Sunday, August 30, 2020
Intercultural Miscellany - World in Motion, First Contact, Cultural Appropriation, Indian House, Migration Museum
A Picture of Change for a World in Constant Motion
New York Times
"During Hokusai’s lifetime, Japanese were barred from leaving the country, on pain of death. But the country was not totally closed. Some foreign goods could come in. And some foreign techniques, too. Do you see, here, how the traveler in the back is so much smaller than the woman who’s lost her papers? And how sharply the landscape slopes up? A hallmark of Renaissance image-making. Hokusai was among the first Japanese artists to employ Western perspective, though he used it playfully. Hokusai would have picked up this perspectival technique from Dutch prints circulating in Edo, even as elsewhere, in the same image, Hokusai employs a perspectival technique common in Asian painting, with similarly sized figures positioned along diagonal sightlines. That, too, was imported knowledge, absorbed from Chinese examples into earlier Japanese painting."
"In 1867, the World’s Fair took place in Paris. Japan participated for the first time, and displayed coats of armor, swords, statues - and woodblock prints. The French went wild. A critic at the fair singled out Hokusai. What these young moderns loved were the prints. Hokusai’s example would soon influence the work of Paris’s modern artists. Mary Cassatt, for instance. She learned from Japanese printmakers to create spaces of blocky color, with hard transitions from tone to tone. Or her friend Edgar Degas, whose flat and asymmetrical spaces channel the Japanese model into the opera house and the ballet studio. These Parisians understood the prints they were looking at only in part. They made foolish, patronizing generalizations."
"Like most fantasies, 'Japonisme' said more about the fantasizer than the fantasized. These Parisians, defeated in war and rocketing through industrialization, saw themselves in landscapes that were both ageless and adrift. And Hokusai, who’d already metabolized Western technique into his images of Japan, was the perfect vessel for their dreaming."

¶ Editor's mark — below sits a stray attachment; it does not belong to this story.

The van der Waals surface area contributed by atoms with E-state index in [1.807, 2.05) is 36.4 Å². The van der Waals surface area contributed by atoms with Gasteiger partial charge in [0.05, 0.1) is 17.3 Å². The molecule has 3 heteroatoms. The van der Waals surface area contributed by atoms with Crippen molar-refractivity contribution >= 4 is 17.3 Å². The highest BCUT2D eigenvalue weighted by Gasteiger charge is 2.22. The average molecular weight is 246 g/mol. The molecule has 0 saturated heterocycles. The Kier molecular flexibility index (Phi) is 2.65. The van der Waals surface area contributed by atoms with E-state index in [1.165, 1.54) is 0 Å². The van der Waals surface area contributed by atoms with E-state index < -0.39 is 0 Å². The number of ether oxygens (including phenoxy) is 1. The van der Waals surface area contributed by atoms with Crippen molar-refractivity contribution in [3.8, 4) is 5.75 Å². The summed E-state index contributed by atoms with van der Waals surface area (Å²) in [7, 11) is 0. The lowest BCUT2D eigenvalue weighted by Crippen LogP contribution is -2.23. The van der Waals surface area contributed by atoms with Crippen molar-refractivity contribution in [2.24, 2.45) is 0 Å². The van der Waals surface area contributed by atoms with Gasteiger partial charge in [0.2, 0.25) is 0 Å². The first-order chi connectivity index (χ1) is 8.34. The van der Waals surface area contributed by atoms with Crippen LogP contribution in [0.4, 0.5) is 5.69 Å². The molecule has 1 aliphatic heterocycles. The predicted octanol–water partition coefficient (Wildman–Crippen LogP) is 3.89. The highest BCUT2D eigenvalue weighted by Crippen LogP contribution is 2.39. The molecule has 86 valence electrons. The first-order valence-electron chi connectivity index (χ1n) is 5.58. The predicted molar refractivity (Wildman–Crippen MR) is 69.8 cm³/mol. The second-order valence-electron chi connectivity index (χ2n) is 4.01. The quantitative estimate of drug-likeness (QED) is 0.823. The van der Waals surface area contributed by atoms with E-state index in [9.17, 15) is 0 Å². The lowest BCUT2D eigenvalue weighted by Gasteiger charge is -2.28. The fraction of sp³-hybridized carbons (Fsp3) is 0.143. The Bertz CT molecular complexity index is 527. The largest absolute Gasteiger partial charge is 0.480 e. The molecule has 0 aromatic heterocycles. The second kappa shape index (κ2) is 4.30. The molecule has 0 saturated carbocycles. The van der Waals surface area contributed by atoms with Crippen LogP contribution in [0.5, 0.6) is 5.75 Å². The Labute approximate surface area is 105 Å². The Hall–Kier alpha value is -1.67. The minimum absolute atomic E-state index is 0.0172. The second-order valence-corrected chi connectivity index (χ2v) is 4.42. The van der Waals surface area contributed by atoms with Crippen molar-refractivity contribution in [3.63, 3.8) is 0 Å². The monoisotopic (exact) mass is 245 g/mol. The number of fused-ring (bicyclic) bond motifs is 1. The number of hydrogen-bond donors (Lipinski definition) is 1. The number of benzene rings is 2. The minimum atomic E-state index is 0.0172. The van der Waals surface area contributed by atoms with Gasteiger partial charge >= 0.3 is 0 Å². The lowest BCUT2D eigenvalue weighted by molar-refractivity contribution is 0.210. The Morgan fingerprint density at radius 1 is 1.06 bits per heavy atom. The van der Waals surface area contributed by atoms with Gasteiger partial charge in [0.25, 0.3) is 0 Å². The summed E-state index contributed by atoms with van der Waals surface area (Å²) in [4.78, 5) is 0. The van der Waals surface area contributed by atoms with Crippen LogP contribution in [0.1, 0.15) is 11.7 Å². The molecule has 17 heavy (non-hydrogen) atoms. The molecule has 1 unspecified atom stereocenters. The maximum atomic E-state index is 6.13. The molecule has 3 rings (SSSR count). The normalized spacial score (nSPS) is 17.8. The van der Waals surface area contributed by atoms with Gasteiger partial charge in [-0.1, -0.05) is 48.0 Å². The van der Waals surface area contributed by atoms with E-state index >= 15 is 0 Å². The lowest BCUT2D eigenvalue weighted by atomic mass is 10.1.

"In the 15th and 16th centuries distant and disparate cultures met, often for the first time. These encounters provoked wonder, awe, bafflement and fear. Art was always on the frontline. Each cultural contact at this time left a mark on both sides: the magnificent Benin bronzes record the meeting of an ancient West African kingdom and Portuguese voyagers in a spirit of mutual respect and exchange. By contrast we think Spain's conquest of Central America in the 16th century as decimating the Aztecs and eviscerating their culture. But even in Mexico rare surviving Aztec artworks recall a more nuanced story."
"The Tokugawa Shogunate, after an initial embrace, became so wary of outside interference that they sought to cut ties with the outside world. But in their art, as in their trade, they could never truly isolate themselves from foreign influences. By contrast the Protestant Dutch Republic was itself an entirely new kind of creature: a market driven nation-state. It was a system that created new freedoms and opportunities. The British in India: at first the British were as open to foreign influence as the Dutch. But by the 1800s they became more aggressive and the era of encounters gave way to the era of muscular empire, that was dismissive of India's arts and cultures."
How to Change Your Conversations about Cultural Appropriation
James Mendez Hodes